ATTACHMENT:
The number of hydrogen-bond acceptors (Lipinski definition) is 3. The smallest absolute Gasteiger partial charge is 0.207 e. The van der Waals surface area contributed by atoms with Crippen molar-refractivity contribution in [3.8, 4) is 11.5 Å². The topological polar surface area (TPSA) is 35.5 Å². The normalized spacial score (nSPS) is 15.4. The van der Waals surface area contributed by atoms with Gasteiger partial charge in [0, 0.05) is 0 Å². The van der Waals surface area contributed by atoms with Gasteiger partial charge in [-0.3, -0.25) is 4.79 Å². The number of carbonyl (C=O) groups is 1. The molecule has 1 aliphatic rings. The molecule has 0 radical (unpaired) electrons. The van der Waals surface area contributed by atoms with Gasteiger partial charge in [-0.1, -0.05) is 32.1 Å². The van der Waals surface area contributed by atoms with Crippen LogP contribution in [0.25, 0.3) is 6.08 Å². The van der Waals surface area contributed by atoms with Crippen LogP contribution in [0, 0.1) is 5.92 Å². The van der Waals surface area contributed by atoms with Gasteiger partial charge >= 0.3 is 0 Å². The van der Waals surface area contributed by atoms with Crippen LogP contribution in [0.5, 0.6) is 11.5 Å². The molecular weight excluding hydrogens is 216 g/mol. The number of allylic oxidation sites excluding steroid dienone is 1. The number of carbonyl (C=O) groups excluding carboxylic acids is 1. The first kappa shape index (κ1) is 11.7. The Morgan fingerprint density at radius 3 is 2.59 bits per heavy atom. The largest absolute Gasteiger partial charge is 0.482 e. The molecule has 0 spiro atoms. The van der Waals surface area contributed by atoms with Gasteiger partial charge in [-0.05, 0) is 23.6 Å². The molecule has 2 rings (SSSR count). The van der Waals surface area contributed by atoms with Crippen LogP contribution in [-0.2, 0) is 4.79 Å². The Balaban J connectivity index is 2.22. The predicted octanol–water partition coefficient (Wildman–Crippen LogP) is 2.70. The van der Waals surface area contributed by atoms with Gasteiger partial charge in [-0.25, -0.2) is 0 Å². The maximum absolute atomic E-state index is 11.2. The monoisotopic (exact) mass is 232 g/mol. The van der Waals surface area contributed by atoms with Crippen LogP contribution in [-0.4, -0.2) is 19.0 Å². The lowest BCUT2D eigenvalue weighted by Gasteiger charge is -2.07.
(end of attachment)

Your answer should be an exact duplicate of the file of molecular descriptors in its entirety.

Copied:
The number of hydrogen-bond acceptors (Lipinski definition) is 3. The smallest absolute Gasteiger partial charge is 0.207 e. The van der Waals surface area contributed by atoms with Crippen molar-refractivity contribution in [3.8, 4) is 11.5 Å². The topological polar surface area (TPSA) is 35.5 Å². The normalized spacial score (nSPS) is 15.4. The van der Waals surface area contributed by atoms with Gasteiger partial charge in [0, 0.05) is 0 Å². The van der Waals surface area contributed by atoms with Gasteiger partial charge in [-0.3, -0.25) is 4.79 Å². The number of carbonyl (C=O) groups is 1. The molecule has 1 aliphatic rings. The molecule has 0 radical (unpaired) electrons. The van der Waals surface area contributed by atoms with Gasteiger partial charge in [-0.1, -0.05) is 32.1 Å². The van der Waals surface area contributed by atoms with Crippen LogP contribution in [0.25, 0.3) is 6.08 Å². The van der Waals surface area contributed by atoms with Crippen LogP contribution in [0, 0.1) is 5.92 Å². The van der Waals surface area contributed by atoms with Gasteiger partial charge >= 0.3 is 0 Å². The van der Waals surface area contributed by atoms with Crippen LogP contribution in [0.5, 0.6) is 11.5 Å². The molecular weight excluding hydrogens is 216 g/mol. The number of allylic oxidation sites excluding steroid dienone is 1. The number of carbonyl (C=O) groups excluding carboxylic acids is 1. The first kappa shape index (κ1) is 11.7. The Morgan fingerprint density at radius 3 is 2.59 bits per heavy atom. The largest absolute Gasteiger partial charge is 0.482 e. The molecule has 0 spiro atoms. The van der Waals surface area contributed by atoms with Gasteiger partial charge in [-0.05, 0) is 23.6 Å². The molecule has 2 rings (SSSR count). The van der Waals surface area contributed by atoms with Crippen LogP contribution in [-0.2, 0) is 4.79 Å². The Balaban J connectivity index is 2.22. The predicted octanol–water partition coefficient (Wildman–Crippen LogP) is 2.70. The van der Waals surface area contributed by atoms with Gasteiger partial charge in [-0.25, -0.2) is 0 Å². The maximum absolute atomic E-state index is 11.2. The monoisotopic (exact) mass is 232 g/mol. The van der Waals surface area contributed by atoms with Crippen LogP contribution in [-0.4, -0.2) is 19.0 Å². The lowest BCUT2D eigenvalue weighted by Gasteiger charge is -2.07.